With consumer confidence built on December’s gains, the Conference Board’s Consumer Confidence Index now stands  at 98.1 for January, up from 96.3 in December.

“Consumers’ assessment of current conditions held steady, while their expectations for the next six months improved moderately,” says Lynn Franco, director of economic indicators at The Conference Board. “For now, consumers do not foresee the volatility in financial markets as having a negative impact on the economy.”

The Conference Board’s survey, conducted by information and analytics provider Nielsen, found that consumers had a relatively flat appraisal of current conditions in January. The percentage of those describing business conditions as “good” was virtually unchanged from December at 27.2 percent, while those saying business conditions are “bad” declined slightly from 18.9 percent to 18.5 percent. Their assessment of the labor market was modestly more positive, as the proportion claiming jobs are “plentiful” decreased from 24.2 percent to 22.8 percent, while those claiming jobs are “hard to get” declined from 24.5 percent to 23.4 percent.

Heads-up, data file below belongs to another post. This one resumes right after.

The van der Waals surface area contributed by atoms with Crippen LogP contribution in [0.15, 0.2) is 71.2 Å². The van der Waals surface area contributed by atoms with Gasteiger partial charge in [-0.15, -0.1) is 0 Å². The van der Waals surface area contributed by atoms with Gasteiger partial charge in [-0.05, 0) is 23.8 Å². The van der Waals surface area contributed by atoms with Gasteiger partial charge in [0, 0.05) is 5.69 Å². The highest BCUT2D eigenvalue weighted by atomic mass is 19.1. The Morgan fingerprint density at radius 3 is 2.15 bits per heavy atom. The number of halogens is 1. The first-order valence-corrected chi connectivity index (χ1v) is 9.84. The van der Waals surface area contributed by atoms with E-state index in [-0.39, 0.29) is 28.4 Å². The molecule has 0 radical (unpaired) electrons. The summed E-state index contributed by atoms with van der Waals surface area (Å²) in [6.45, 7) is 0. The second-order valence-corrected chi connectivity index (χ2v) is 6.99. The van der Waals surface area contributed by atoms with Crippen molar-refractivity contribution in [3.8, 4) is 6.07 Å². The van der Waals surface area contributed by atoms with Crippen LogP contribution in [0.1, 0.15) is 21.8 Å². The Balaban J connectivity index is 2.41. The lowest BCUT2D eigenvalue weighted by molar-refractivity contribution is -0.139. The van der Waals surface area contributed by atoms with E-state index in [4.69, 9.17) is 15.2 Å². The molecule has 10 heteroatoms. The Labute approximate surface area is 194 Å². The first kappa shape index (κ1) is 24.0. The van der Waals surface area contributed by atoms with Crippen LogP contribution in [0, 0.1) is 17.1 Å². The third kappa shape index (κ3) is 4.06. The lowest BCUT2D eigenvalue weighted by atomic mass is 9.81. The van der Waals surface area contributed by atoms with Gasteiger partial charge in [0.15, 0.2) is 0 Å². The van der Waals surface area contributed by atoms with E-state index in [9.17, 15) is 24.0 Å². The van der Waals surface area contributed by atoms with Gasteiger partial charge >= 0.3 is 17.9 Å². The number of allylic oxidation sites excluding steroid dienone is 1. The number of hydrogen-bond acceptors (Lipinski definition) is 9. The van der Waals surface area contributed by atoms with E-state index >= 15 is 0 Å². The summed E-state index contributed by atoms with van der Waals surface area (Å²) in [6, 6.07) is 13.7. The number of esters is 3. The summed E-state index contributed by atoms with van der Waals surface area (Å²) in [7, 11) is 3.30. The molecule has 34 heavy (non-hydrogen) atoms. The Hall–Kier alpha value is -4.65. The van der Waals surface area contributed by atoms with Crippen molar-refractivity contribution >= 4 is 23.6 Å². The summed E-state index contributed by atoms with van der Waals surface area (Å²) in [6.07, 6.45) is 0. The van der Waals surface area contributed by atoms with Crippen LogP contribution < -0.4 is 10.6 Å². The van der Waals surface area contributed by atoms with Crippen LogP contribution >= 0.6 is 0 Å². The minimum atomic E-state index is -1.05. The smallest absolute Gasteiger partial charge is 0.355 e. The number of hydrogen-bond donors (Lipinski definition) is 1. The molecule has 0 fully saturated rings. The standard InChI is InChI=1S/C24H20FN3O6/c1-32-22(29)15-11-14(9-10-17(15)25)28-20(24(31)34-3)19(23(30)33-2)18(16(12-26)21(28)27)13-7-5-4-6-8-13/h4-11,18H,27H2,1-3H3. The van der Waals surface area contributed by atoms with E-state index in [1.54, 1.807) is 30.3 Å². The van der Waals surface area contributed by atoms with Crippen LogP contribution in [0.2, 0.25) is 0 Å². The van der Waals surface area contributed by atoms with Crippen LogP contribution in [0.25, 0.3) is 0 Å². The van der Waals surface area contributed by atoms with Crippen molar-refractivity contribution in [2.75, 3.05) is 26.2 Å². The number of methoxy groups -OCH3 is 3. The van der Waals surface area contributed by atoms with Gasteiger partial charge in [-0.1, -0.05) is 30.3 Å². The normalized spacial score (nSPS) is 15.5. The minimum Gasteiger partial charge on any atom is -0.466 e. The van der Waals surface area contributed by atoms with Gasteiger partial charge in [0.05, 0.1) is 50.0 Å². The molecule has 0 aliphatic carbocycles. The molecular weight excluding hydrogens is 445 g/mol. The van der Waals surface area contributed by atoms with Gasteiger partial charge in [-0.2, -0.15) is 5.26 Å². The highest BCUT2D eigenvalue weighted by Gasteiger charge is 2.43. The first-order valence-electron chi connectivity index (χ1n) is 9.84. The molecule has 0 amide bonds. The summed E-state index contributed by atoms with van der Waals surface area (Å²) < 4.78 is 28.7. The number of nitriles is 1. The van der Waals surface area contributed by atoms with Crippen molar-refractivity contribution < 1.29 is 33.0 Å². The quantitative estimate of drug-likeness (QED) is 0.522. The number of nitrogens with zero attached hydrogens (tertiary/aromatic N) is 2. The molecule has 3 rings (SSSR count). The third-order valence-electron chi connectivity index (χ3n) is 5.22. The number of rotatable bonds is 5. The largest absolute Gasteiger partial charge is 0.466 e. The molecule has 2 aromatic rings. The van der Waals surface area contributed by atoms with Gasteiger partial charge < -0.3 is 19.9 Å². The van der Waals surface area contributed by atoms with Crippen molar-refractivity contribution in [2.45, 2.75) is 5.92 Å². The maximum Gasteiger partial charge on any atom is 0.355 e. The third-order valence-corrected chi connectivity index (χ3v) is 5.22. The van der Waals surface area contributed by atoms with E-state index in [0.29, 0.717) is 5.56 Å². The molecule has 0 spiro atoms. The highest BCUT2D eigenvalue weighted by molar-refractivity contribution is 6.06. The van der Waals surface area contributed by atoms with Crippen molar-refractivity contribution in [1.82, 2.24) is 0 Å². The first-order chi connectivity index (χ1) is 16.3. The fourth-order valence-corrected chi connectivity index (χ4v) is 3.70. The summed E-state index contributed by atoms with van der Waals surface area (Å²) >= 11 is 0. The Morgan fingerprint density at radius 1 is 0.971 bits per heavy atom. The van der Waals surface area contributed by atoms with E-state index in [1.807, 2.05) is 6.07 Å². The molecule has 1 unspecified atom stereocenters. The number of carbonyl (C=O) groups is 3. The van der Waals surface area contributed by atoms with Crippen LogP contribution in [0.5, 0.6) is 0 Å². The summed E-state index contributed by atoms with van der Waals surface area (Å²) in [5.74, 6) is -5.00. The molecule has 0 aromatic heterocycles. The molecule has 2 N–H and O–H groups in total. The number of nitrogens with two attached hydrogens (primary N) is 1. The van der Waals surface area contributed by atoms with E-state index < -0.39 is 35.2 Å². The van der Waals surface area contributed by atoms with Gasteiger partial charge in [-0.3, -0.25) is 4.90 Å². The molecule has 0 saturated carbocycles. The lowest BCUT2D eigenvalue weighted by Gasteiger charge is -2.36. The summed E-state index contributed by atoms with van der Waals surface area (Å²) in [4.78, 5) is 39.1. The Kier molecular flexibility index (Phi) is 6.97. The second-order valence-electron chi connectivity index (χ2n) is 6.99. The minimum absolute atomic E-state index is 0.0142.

Optimism about the short-term outlook improved in January. The percentage of consumers expecting business conditions to improve over the next six months rose from 14.5 percent to 16.2 percent, while those expecting business conditions to worsen slipped from 10.8 percent to 10.3 percent. Their outlook for the labor market was also slightly more optimistic. Those anticipating more jobs in the months ahead increased from 12.4 percent to 13.2 percent, while those anticipating fewer jobs decreased from 16.8 percent to 16.5 percent. The percentage expecting their incomes to increase improved from 16.3 percent to 18.1 percent. However, the proportion of consumers expecting a reduction in income increased from 9.5 percent to 10.8 percent.